Today is the first day of Spring. I first discovered jazz in the Spring... many years ago. This season always reminds me of my discovery and exploration of what was then a very new and exciting form of music for me. I was fully immersed in classical music at that time, but I had very recently discovered the Beatles and started down the path of rock music discovery. Jazz was right on it's heals. I played the violin in my high school orchestra. Our Music Director was a wonderful, charismatic man named Dr. Stephen Lawrence. Dr. Lawrence saw something in me that led him to believe that when the bass player for the jazz band graduated, I could step in and become the new bass player. Huh? Why me? I don't know ANYTHING about jazz. I don't play the bass. Dr. Lawrence said, "You play the violin right? Well, the bass is just like the violin...four strings, except upside down, and lower."
So my journey as a jazz bassist began in earnest. Along the way, I went to a record store (yes, VINYL 33 1/3 records) and picked out 2 records quite randomly. But as if by a miracle, both were quintessential jazz records that I still love to this day.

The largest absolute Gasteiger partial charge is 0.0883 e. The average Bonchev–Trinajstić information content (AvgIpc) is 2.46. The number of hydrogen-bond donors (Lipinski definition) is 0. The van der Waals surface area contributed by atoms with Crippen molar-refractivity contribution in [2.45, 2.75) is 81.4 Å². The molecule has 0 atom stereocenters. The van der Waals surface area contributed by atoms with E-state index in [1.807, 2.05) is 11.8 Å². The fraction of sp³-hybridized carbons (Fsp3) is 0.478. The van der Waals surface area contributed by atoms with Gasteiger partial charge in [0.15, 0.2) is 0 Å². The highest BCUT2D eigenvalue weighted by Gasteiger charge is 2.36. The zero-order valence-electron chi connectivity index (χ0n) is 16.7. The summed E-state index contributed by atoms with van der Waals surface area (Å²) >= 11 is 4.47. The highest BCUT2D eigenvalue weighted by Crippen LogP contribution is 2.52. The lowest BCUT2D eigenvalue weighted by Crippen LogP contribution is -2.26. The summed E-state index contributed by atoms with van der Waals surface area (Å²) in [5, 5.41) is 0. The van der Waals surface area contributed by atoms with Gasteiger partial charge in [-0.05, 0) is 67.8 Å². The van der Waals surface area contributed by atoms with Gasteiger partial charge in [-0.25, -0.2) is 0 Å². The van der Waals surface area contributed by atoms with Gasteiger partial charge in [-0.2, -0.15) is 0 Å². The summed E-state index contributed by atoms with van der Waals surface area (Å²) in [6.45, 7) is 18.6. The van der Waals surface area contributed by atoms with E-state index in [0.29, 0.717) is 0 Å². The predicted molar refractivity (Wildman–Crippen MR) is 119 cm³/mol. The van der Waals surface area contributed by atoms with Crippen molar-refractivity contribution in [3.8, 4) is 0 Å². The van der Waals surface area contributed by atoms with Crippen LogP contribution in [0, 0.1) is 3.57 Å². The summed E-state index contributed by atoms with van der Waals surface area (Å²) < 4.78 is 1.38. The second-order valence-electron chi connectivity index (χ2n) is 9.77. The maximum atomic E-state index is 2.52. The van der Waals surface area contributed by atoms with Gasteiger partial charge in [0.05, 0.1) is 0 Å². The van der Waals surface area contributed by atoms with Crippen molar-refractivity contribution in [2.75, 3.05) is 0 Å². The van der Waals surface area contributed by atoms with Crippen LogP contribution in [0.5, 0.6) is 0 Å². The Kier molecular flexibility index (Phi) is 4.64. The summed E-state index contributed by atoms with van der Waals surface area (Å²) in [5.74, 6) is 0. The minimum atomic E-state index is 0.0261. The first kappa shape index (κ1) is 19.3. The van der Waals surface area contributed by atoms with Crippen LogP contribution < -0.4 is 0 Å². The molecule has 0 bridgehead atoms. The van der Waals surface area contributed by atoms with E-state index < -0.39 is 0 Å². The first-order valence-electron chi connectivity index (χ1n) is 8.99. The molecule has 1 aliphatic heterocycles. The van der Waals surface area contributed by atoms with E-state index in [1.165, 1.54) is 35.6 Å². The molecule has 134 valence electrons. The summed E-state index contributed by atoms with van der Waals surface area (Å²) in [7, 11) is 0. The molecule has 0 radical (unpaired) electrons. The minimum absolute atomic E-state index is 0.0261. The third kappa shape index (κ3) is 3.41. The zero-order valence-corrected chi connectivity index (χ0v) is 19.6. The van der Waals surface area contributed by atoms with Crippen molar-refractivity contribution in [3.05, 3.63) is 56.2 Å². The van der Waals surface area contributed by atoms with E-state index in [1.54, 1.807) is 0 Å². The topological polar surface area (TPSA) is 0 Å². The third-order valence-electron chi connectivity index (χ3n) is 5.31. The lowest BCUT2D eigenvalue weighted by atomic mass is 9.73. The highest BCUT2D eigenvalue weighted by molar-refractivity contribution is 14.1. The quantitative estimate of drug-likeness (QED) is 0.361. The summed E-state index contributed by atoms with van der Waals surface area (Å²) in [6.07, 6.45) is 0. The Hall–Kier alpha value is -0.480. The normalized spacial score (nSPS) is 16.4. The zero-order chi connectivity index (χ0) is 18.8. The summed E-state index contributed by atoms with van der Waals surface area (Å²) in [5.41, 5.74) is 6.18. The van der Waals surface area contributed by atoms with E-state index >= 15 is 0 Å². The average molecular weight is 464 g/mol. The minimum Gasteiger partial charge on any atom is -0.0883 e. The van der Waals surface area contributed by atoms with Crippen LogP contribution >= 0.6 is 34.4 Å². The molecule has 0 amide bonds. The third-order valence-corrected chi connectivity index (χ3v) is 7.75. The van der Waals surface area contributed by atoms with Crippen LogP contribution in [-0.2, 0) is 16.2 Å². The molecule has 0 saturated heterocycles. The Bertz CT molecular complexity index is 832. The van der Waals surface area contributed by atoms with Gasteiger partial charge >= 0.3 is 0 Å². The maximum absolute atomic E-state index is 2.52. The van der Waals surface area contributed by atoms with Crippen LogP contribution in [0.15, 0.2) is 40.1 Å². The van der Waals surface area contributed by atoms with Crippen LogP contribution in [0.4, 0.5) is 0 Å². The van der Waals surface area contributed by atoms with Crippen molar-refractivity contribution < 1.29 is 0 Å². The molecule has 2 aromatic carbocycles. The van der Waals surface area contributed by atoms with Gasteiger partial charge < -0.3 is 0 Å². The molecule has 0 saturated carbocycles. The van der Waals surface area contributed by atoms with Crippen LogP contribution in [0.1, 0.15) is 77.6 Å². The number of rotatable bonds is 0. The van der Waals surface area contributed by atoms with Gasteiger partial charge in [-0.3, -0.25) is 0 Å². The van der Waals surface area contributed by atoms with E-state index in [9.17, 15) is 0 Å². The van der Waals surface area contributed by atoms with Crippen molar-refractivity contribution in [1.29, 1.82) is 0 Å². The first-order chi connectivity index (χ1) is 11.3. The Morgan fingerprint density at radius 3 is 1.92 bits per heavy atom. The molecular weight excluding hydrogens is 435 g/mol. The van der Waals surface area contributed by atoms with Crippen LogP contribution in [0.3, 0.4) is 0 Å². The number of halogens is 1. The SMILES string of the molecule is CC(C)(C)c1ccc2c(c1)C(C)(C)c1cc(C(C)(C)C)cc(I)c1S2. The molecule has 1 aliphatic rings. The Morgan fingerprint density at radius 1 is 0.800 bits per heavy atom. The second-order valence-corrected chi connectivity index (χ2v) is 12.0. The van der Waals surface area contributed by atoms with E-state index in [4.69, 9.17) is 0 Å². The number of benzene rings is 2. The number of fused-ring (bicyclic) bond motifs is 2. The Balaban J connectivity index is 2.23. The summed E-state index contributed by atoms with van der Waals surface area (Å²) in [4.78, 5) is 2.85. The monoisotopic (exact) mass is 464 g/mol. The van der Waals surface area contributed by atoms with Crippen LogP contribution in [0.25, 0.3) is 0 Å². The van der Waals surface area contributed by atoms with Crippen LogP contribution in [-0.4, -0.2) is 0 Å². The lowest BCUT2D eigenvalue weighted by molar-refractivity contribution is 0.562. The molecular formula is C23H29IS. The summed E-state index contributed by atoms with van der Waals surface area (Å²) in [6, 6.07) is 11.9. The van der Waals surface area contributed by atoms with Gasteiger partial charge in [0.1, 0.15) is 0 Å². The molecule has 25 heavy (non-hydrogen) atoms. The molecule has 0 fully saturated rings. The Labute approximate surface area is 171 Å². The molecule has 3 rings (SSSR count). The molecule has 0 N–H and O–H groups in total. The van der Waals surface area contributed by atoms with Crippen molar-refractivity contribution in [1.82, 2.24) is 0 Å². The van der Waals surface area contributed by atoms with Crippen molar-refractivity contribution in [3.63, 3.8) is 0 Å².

This all happened in early Spring of that year...1982. The records were "That Bop Thing" by Howard McGhee (1948) and "Joy Spring" (1954) by Clifford Brown. Both were trumpet players.
"Joy Spring" will forever capture the feelings I had during that exciting time of my life. This song still feels like Spring to me.
Last year, I read an interesting essay called "Clifford Brown: The Bach of Jazz." This was published the The Art of Music Lounge: An Online Journal of Jazz and Classical Music by Lynn Rene Bayley.
I will admit, I did not sense "Bach" when listening to Clifford Brown. But I could tell he was something special. But this essay really got me thinking.
Howard McGhee's record also means a great deal to me. This song also feels like Spring.